Under the Microscope with Bill Rutala: Inactivation of Candida auris by germicides.

Author: Dr. William A. Rutala, PhD, MPH, CIC

Categories: Clinical Pathogens/Alerts November 2, 2021

Susceptibility of Candida auris and Candida albicans to 21 Germicides Used in Healthcare Facilities, authored by Rutala WA, Kanamori H, Gergen MF, Sickbert-Bennett EE, Weber DJ1 addresses the ability of 21 germicides to inactivate C. auris.

Candida auris is an emerging fungal pathogen that is often resistant to major classes of antifungal drugs. It is considered a serious global health threat as it can cause severe infections with frequent mortality in over a dozen countries. There is evidence that it can survive on healthcare environmental surfaces for at least 7 days and cause outbreaks in healthcare facilities. It is clear that infection prevention strategies, such as surface disinfection and hand hygiene, are essential to controlling transmission. There are limited data on the activity of antiseptics and disinfectants used in healthcare to inactivate this pathogen.

              There is no standard level of germicidal efficacy for environmental surfaces, but most of the disinfectants tested (10/13, 77%) in this study, which demonstrated at least a 3-log10 reduction in 1 minute, are likely to be clinically effective against C. auris when used appropriately. Water-based quaternary ammonium compounds (QAC), which are commonly used for surface disinfection, had limited activity and therefore should not be used for disinfection of environmental surfaces or noncritical patient equipment in rooms housing patients with C. auris. QAC with alcohol, such as Super Sani-Cloth® Germicidal Disposable Wipes and Sani-Cloth® Prime Germicidal Disposable Wipe were effective against the C. auris AR Bank #0385 strain (3.9 and 4.1-log10 reduction, respectively) with a 1-minute contact time.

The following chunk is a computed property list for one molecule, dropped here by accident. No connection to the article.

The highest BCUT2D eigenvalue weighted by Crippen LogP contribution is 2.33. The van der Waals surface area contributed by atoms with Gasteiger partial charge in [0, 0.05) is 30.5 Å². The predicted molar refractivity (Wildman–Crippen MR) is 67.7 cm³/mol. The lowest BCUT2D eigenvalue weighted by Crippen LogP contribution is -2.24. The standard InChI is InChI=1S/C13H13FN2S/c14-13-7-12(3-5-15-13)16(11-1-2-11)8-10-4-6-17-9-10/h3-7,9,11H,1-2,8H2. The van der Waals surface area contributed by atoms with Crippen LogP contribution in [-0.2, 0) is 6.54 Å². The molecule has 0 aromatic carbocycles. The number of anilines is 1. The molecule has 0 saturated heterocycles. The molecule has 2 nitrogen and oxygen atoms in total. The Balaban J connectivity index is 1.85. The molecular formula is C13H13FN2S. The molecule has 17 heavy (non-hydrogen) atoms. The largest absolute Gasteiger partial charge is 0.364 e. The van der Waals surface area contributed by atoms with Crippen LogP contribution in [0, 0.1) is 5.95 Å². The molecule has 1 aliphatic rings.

The EPA recently announced that products that wish to make a claim against drug-resistant C. auris must submit data using a specified test method and the C. auris strain AR Bank #0385 used in this study. Most antiseptics (7/9, 78%, e.g., 2% and 4% chlorhexidine gluconate [CHG], 0.5% triclosan, 10% povidone-iodine, 1% chloroxylenol, 3% hydrogen peroxide, and 1% CHG with 61% ethyl alcohol) did not achieve  a 3-log10 reduction of C. auris in 1 minute. In conclusion, proper disinfection of environmental surfaces using disinfectants effective against C. auris is important to help prevent the spread of C. auris.

Disclosure: Dr. Rutala is a consultant for PDI.

1Rutala WA, Kanamori K, Gergen MF, Sickbert-Bennett EE, Weber DJ. 2019. Susceptibility of Candida auris and Candida albicans to 21 germicides used in healthcare facilities.  Infect Control Hosp Epidemiol 40:380-382.


Dr. William A. Rutala, PhD, MPH, CIC PhD, MPH, CIC
Dr. William Rutala PhD, MPH, CIC Professor in the Division of Infectious Diseases and Director, Statewide Program for Infection Control and Hospital Epidemiology (SPICE).